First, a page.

Now accepting Telehealth appointments. Schedule a virtual visit.

Working Out With Back Pain

Working out and staying fit are necessities in living a long, healthy life. “But my back hurts!”, is something a lot of people say, and it keeps them from doing the things they love. However, even if you’ve sustained a back injury or are experiencing chronic lower back pain, you can still stay active and relieve your back pain at the same time.

There are workouts you can do to help recover from a back injury or if you have chronic back pain. Certain exercises can relieve that severe back pain you may be experiencing. How it helps is by strengthening muscles and adding much needed flexibility to the tighter regions of your back. 

SAFELY WORKING OUT WITH BACK PAIN

Before jumping into a workout regimen while dealing with lower back pain, you need to be sure it’s safe to proceed. Make sure you meet with your doctor to be cleared for low-intensity exercise. This is mainly determined by knowing the cause of the back pain you’re living with. Think about how active you were before chronic back pain set in. Other factors include your overall pain symptoms. Think about this, “Where, when, and how long does my back hurt?” 

As long as your back pain isn’t the result of a severe back injury, like a fracture, a chronic disease, or a tumor; a low-intensity workout plan can help you manage your chronic back pain.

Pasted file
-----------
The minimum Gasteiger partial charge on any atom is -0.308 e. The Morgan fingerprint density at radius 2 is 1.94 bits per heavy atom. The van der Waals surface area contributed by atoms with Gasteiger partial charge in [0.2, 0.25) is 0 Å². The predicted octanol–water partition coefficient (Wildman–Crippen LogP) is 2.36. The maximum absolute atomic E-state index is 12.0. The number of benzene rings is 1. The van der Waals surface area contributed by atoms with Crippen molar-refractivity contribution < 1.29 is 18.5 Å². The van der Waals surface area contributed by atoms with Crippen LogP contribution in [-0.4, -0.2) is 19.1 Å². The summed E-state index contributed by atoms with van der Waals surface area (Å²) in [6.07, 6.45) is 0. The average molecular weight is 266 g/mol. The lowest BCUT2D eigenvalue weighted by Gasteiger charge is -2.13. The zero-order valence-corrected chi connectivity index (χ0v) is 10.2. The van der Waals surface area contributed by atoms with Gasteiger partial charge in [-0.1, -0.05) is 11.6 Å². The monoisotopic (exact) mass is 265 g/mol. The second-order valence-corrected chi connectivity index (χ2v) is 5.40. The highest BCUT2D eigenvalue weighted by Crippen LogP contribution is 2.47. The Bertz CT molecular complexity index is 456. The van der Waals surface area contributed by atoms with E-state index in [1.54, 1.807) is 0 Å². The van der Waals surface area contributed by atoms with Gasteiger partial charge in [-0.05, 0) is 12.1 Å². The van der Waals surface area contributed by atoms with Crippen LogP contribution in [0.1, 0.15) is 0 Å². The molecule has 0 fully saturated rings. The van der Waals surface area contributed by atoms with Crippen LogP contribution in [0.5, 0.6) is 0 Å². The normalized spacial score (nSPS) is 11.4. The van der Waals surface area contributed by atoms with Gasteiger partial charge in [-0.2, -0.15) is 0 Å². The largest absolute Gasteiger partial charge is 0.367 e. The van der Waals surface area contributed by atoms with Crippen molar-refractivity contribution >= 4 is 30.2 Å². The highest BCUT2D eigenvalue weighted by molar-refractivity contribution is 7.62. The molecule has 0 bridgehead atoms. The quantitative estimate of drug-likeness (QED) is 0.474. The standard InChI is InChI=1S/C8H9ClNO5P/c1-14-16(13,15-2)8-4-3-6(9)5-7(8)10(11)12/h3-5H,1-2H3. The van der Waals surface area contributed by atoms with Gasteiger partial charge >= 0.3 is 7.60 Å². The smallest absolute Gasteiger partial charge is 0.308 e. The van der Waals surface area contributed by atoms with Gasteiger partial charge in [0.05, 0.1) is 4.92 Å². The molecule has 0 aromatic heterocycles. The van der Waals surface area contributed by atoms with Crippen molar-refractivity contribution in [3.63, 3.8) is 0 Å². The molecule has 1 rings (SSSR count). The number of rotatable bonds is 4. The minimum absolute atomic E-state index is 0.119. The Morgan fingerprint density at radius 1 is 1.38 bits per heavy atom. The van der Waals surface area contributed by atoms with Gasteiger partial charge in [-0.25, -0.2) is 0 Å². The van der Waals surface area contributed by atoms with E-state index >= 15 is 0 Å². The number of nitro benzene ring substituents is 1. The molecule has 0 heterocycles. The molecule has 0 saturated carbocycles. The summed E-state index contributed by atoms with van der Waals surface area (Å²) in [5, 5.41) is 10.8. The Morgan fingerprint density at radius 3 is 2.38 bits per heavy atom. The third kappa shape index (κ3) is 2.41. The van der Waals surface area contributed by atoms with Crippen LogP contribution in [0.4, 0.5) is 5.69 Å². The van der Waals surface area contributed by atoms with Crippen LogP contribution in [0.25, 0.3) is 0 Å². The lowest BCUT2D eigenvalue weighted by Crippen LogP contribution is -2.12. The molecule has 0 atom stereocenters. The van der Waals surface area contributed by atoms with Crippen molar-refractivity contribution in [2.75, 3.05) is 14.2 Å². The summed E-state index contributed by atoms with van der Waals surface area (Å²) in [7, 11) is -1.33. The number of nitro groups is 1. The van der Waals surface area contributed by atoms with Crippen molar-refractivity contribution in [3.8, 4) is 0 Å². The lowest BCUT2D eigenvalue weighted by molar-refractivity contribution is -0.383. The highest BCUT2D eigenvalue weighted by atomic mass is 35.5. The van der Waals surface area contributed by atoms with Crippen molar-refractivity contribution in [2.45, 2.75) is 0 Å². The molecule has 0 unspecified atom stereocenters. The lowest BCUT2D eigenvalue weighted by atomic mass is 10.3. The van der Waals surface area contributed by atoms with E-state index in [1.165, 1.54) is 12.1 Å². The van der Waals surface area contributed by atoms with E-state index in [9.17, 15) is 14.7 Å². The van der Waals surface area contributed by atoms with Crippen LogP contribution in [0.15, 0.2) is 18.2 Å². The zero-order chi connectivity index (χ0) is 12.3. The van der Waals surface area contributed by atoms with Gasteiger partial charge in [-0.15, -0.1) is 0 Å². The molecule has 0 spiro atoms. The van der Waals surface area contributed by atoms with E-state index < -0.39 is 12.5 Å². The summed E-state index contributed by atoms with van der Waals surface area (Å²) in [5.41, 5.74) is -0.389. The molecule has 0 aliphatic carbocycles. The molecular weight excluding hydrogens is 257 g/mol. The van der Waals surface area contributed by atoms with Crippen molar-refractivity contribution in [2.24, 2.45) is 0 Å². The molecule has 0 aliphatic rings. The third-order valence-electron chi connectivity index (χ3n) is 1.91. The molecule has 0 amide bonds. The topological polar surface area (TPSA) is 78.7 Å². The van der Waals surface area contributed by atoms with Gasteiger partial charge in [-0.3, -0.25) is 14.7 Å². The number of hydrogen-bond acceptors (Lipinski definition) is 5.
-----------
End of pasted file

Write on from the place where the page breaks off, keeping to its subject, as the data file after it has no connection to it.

BACK PAIN EXERCISES TO GET YOU STARTED

Focusing on your core strength is a great place to start in your journey to lessen your lower back muscle pain. These exercises can help to reduce the stress on your spine and keep your body upright. The following exercise routines are to help you get started:

THINGS TO AVOID WITH CHRONIC LOWER BACK PAIN

When working out with back pain, it’s also important to know what exercises and activities to avoid, to reduce the risk of injuring yourself further. Key activities to avoid include: heavy weight lifting, activities that require repeated bending over, and anything that requires lifting heavy objects overhead.

Learn about your body as you move forward with your back pain exercise routine. Learn your own limits and what exercises cause you more pain. This will help you figure out the best workout regimen for you on your road to recovery from chronic back pain.

You Might Also Enjoy...

Understanding the Two Types of Spinal Stenosis

Spinal stenosis comes in different types, has many causes, and triggers varying symptoms. However, all cases share one thing: structural changes in the spine that put pressure on your spinal cord or nerve roots. Keep reading to learn more.

My Back Surgery Failed: Can You Help?

Nothing is more frustrating than going through surgery only to continue living with chronic back, neck, or leg pain. However, even if you have failed back surgery syndrome, the right treatments can ease your symptoms and provide relief.

The Link Between Spinal Injuries and Spinal Stenosis

Spinal stenosis can occur for a variety of reasons, so knowing what’s behind your symptoms plays a crucial role in finding the most effective treatment strategy. If you’ve had a back injury, here’s what you need to know about spinal stenosis.